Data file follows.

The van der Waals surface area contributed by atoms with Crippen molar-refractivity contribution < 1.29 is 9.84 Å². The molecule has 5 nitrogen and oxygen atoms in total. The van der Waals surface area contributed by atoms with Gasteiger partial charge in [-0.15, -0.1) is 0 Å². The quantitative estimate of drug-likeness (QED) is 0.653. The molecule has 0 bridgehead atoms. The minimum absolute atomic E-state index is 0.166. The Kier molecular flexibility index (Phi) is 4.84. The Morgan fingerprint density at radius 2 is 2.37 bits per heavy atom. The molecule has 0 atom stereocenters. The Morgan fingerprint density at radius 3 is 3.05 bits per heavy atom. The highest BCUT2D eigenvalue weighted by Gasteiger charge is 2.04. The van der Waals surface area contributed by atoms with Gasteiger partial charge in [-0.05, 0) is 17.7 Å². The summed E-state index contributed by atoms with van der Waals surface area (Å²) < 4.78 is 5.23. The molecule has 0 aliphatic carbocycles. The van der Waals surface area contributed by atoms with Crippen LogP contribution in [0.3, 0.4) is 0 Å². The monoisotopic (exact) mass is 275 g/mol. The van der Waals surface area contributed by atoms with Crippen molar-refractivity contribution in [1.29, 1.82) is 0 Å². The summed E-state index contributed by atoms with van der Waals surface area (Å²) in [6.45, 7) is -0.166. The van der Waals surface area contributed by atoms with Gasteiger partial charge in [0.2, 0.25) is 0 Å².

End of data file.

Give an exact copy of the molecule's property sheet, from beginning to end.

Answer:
The van der Waals surface area contributed by atoms with Crippen molar-refractivity contribution < 1.29 is 9.84 Å². The molecule has 5 nitrogen and oxygen atoms in total. The van der Waals surface area contributed by atoms with Gasteiger partial charge in [-0.15, -0.1) is 0 Å². The quantitative estimate of drug-likeness (QED) is 0.653. The molecule has 0 bridgehead atoms. The minimum absolute atomic E-state index is 0.166. The Kier molecular flexibility index (Phi) is 4.84. The Morgan fingerprint density at radius 2 is 2.37 bits per heavy atom. The molecule has 0 atom stereocenters. The Morgan fingerprint density at radius 3 is 3.05 bits per heavy atom. The highest BCUT2D eigenvalue weighted by Gasteiger charge is 2.04. The van der Waals surface area contributed by atoms with Gasteiger partial charge in [-0.05, 0) is 17.7 Å². The summed E-state index contributed by atoms with van der Waals surface area (Å²) < 4.78 is 5.23. The molecule has 0 aliphatic carbocycles. The van der Waals surface area contributed by atoms with Crippen LogP contribution in [0.3, 0.4) is 0 Å². The monoisotopic (exact) mass is 275 g/mol. The van der Waals surface area contributed by atoms with Crippen molar-refractivity contribution in [1.29, 1.82) is 0 Å². The summed E-state index contributed by atoms with van der Waals surface area (Å²) in [6.45, 7) is -0.166. The van der Waals surface area contributed by atoms with Gasteiger partial charge in [0.2, 0.25) is 0 Å².